Settle This Rehash - Beverly Hills Cop II (1987)

Eddie Murphy called it mediocre, half-assed. Roger Ebert bemoaned its lack of comedy, and how shrink-wrapped the plot was. The general dismissal of Beverly Hills Cop II is that it's a reheated take on the first film, only without any sense of spontaneity or fun. And these complaints are couched in truth; the movie is a more traditional '80s action cop joint, at times downright self-serious about itself. I guess my big question is...why was Tony Scott hired to direct this sequel in the first place? Because of the success of Top Gun? Oh, great. That beloved, laugh-a-minute comedy...Top Gun.

The plot is not a rehash, it's actually quite the opposite: a meandering LA neo-noir that is far too elaborate for its own good. Something something, ritzy Beverly Hills gun club...something something oil fields...something something race track? I dunno. Ronnie Cox has it all figured out, but I do not. Raymond Chandler this ain't. What it boils down to is a series of precision robberies, done in some kind of pattern and accompanied by taunting letters like a stale studio-incubated sequel to Zodiac. None of that really matters at all, though; true to formula, what actually gets Murphy's iconic Axel Foley back to California is the assassination of a friend. Yeah, just like the first one. And the third one, actually. But let's not even get into that.

Murphy returns, and he is good in it. He looks bored in spots, but that might just be a clamp-down on his comedy instincts. In 1984, Murphy was the new golden boy of comedy. Arguably, he kept the doors open at "Saturday Night Live" single-handed at the time while starring in two hit movies--48 Hrs and Trading Places--and also headlined his own feature-length comedy show on HBO, Delirious. He was twenty-three years old. Holy crap. As a result, the first Beverly Hills Cop is the Eddie Murphy show, standing squarely on his charm and his energy. I don't know exactly what happened by 1987, but right here is that crossroads in his career where we see the first glimpses of how rote and disassociated Murphy can get in "sequel mode." 

Judge Reinhold is actually terrific in it, having let his character grow into something of an outsized weirdo after the events of the first film. He gets a couple of big chuckles from me just on his line deliveries, and he is more than ready to goose the energy of a scene to thaw out Murphy or blow the dust off John Ashton's crotchety shtick. I will say, while it's nice that Detectives Taggart and Rosewood are more equal partners in solving the case and display more of their own unique personalities, the movie's focus on making an ensemble out of these fellas is the most miscalculated sequel maneuver in Beverly Hills Cop II. It mostly provides a constant thrum of "responsible, reasonable, lawful-good" grumbling as Axel Foley pushes his charming rogue routine to its breaking point and stretches the credulity of "streetwise cop" all the way to "career criminal wearing a badge" in some spots.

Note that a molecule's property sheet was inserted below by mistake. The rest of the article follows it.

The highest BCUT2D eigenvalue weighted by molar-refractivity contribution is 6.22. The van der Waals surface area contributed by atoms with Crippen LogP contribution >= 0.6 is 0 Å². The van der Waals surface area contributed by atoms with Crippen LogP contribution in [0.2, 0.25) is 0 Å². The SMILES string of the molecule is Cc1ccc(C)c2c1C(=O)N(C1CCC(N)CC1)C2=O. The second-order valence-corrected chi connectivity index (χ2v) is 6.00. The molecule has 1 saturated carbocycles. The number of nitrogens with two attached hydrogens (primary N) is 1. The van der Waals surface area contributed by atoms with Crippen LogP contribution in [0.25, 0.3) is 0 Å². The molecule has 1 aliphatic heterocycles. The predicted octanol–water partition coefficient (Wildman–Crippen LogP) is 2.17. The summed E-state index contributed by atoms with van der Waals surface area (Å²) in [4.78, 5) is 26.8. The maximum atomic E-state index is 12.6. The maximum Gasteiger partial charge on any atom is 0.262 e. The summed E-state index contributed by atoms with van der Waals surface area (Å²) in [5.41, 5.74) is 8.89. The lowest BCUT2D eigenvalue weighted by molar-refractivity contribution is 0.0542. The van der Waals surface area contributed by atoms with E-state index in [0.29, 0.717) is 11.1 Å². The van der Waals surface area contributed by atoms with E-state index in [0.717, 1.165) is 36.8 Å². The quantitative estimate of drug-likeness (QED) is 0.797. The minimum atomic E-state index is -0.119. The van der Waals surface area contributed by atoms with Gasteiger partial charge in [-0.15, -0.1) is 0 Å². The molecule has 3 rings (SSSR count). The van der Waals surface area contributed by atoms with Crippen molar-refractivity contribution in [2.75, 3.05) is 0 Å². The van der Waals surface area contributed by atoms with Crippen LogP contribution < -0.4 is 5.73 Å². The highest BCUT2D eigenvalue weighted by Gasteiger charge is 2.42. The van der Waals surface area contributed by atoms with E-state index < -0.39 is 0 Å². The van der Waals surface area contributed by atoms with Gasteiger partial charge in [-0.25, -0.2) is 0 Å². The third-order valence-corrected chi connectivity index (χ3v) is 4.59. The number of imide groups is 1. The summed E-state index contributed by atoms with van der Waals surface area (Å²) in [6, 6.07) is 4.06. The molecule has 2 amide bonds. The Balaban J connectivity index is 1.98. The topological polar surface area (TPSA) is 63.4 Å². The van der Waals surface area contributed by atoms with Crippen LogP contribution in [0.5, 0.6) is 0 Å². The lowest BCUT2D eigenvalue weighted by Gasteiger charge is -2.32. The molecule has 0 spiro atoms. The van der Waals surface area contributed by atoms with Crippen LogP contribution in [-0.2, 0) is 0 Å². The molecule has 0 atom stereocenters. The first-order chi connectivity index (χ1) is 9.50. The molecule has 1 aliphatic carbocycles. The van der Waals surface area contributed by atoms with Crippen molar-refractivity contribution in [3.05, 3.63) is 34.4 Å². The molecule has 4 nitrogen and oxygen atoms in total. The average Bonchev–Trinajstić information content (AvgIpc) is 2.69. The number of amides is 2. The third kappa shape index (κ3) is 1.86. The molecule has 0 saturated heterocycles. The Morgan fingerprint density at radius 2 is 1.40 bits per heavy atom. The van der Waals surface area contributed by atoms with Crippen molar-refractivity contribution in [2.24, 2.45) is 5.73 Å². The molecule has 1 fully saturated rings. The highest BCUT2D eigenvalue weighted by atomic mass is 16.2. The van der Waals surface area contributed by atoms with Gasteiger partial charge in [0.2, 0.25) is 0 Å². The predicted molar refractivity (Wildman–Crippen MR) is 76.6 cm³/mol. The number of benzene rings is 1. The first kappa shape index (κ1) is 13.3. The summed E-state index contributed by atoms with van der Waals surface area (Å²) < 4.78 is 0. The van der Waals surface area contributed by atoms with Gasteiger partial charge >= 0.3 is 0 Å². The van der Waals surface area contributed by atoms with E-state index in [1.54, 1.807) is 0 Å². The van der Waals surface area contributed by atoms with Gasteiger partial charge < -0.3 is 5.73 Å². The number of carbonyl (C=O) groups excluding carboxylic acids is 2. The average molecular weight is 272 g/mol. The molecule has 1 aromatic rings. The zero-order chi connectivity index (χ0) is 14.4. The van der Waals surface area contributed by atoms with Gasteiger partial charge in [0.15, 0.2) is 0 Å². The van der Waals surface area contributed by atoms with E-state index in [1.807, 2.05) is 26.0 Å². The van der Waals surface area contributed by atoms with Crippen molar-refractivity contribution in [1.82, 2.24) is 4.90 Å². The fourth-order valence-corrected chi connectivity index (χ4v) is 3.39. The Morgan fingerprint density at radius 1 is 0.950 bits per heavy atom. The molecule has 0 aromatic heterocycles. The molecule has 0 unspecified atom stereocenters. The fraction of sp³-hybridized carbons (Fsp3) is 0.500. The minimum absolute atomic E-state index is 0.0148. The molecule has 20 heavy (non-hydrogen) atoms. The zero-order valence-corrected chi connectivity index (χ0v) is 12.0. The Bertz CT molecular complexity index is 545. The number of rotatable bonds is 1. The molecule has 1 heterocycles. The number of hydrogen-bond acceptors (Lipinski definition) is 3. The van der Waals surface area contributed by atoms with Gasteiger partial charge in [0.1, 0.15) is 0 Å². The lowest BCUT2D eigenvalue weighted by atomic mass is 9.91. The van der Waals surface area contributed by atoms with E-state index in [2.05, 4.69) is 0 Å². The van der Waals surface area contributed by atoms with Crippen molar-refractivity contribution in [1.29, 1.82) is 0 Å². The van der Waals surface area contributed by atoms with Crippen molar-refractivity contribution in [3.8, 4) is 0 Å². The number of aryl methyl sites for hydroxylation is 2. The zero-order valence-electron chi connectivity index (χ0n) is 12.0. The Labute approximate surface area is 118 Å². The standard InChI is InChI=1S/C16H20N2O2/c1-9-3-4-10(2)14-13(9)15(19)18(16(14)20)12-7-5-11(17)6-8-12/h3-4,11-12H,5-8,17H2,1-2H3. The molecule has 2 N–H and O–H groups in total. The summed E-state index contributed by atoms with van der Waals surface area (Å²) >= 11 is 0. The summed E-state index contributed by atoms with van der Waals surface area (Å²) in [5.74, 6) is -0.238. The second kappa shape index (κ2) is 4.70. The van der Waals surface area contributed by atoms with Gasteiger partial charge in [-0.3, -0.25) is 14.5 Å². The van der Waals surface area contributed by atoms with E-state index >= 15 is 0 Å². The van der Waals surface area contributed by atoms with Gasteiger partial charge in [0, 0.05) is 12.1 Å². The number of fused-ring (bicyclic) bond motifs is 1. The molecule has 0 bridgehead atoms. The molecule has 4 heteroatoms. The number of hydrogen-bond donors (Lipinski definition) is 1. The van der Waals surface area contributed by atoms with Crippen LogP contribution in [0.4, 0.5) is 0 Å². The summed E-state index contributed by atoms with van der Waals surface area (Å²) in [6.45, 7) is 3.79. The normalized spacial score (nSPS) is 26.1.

The villains are the antiseptic mood killer, here. Brigitte Neilson might be playing her character as a Terminator. This is a year after she essentially played a helpless Sarah Connor type in Cobra, but now she's got this white, less interesting Grace Jones vibe she's trying out. It's,'s something. Dean Stockwell somehow looks more embarrassed than he does tapping on a tinkertoy smartphone and chomping on a stoagie in "Quantum Leap." He's got a character, but the character is mumble-y and indistinct. And Jurgen Prochnow seems even more confused than when he was reading the script for Dune. They all stink. Good thing the movie really doesn't need them. They are barely here. These villains are scenery, which is a common problem in this franchise. 

While not exactly a shameless rehash, there is a distinct sequel-size escalation in the DNA of this movie. First movie had a weirdly bougie strip club, eh? Now we get the actual Playboy mansion, which nearly gets a full-on montage sequence. The climactic gun battle at the end of Beverly Hills Cop is almost the only action scene, so Scott packs this film with the really big squibs. The ones the guy from the FX department has to get imported. The Renny Harlin squibs, you get what I mean? This movie has a cement truck chase in it. The closest thing to that in the first film, in terms of magnitude, is the soundtrack. And of course, Axel Foley upgrades from his crappy Nova to a beautiful red convertible. Why? Literally no reason at all. Just because. Sequel inflation. Pure cinematic economics. What fun is watching Eddie Murphy counterbalance Bugs Bunny with Shaft if I don't get to see him drive a Ferrari all over the credits first?

It's not terribly strange to think that Cop II came out the same year as Lethal Weapon and Die Hard. Because it fits with those movies a lot better than the first Beverly Hills Cop. This movie is a lot like Home Alone 2: Lost in New York...hear me out here: it somewhat boldly and mistakenly ups the intensity of the violence, and it also takes advantage of the increased budget to a distracting degree. Ultimately it does feel pre-packaged and inorganic, but not wholly without value. It's a little off-kilter, but it's a well put together film, and it gets a lot done for what it is. It's kind of Eddie Murphy's version of the disappointing Jack Reacher sequel. It's a solid cable watch.

Did I settle that rehash nicely for you? Nice. Stick that banana up your tailpipe.
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